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By Carmen Ensinger
To say that Winchester is raising the water rates for all their customers would be a misnomer. The change in the rate structure at the city council meeting on Oct. 6 agreed to reduce the water bill for customers who use only the minimum amount.
The council began talks about raising the water rates at last month’s meeting when they learned that they were losing money. Alderman Lawrence Coultas was tasked with coming up with a solution that would raise revenue for the city and still be fair for the city’s water consumers.
Last month, the city discussed two different scenarios. The first scenario was a 50 cent increase for the first 1,000 gallons from $14.30 to $14.80. From there, the increase would be from $1.15 to $1.33 per 100 gallons for the next 3,000 gallons. After that, the next 3,000 gallons would see the rate rise from 87 cents to $1.18 and over 7,000 gallons would go from 74 cents to $1.03.
Coultas explained how he came up with an estimate of how much revenue the city would see from this change in rate.
“To try to get a handle on what kind of revenue that this would generate, I selected 140 residents and figured out from there how many gallons were used and what that cost would be and multipled by five because we have 700 plus water residents,” Coultas said. “I only included residents – I didn’t include any businesses, the school or nursing home in these calculations – this is just based on residents so it is just a rough estimate.”
Using these numbers, the estimated revenue this increase would generate would be approximately $3,245.65 per month or $38,947.80 per year.
The second option that Coultas explored was a bit simpler. It reduced the base rate for the first 1,000 gallons from $14.30 to $14.00, thereby actually reducing the water rate for those water customers who do not use much water, such as the elderly.
From there, instead of a graduated decrease in the rate for the amount of water used after the first 1,000 gallons, there would be a standard rate of $1.40 per 100 gallons used. This option would realize an additional $50,000 a year for the city.
Winchester Mayor Rex McIntire preferred this option, not only for the additional revenue, but for other reasons as well.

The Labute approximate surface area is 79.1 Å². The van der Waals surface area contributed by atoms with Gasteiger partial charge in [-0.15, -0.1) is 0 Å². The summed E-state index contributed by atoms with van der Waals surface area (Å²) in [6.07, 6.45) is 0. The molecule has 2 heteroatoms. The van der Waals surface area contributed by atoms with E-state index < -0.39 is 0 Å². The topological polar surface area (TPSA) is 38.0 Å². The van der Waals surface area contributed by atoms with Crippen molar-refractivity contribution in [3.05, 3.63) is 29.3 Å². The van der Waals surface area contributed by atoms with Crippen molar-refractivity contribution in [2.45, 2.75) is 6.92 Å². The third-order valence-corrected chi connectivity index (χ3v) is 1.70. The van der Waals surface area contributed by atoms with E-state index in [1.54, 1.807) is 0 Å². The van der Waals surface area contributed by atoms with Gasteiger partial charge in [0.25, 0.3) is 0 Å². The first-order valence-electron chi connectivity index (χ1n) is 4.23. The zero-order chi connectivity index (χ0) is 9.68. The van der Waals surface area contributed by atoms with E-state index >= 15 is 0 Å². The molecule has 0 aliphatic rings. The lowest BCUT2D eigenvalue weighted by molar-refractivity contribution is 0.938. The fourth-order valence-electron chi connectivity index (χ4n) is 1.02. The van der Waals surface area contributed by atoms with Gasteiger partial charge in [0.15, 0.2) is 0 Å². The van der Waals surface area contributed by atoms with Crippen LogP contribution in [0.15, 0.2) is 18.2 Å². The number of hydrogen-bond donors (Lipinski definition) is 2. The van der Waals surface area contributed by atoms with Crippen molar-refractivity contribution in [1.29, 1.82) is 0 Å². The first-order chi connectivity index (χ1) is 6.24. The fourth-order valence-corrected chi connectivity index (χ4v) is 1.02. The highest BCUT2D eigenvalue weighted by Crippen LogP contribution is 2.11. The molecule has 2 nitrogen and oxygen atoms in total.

“I like this option because we can tell people we are going to reduce the basic water rate for our low-end users and there might be some good public relations in that,” he said. “Most of those users are our elderly, so their water rates would probably be reduced.”
Another reason why he preferred it was the simple reasoning that the cost of producing water doesn’t change with the more you produce.
“The cost of water doesn’t change whether you produce 100 gallons or 1,000 gallons,” McIntire said. “So, why should the pricing be different. Water costs us the same to make it.”
A comparison of current rates and proposed rates are as follows on this second flat-rate increase option. For a 2,000 gallon a month user will see an increase of $2.20 a month. A 3,000 gallon a month user $4.70; 4,000 gallons, $7.20; 5,000, $12,20; 6,000, $17.80; 7,000, $23,10 and 8,000 gallons, $29.70. For the user that uses the minimum of 1,000 gallons, their bill will decrease by 30 cents to $14.00.
McIntire said that any government agency, such as the school, the city would be more than willing to try to work with them.
The increase would not go into effect until Jan. 1 and would not be seen by customers until their February bill. Rural water customers would not be affected by the increase.
The city has not increased its water rates since 2015 when it installed its new water tower. While the city’s water fund isn’t completely broke, it is seeing its reserves being depleted at an alarming rate due to repairs having to be made to the city’s infrastructure.
“We had to spend $99,000 on repairs on the wells this year,” McIntire said. “Our amount of excess revenue this year was not that much and our cushion in our water account is going down and we are going to have to start putting in some new mains, which is going to cost us a lot of money.”
The city is also in the process of purchasing a new automated system for reading the water and gas meters (see other story).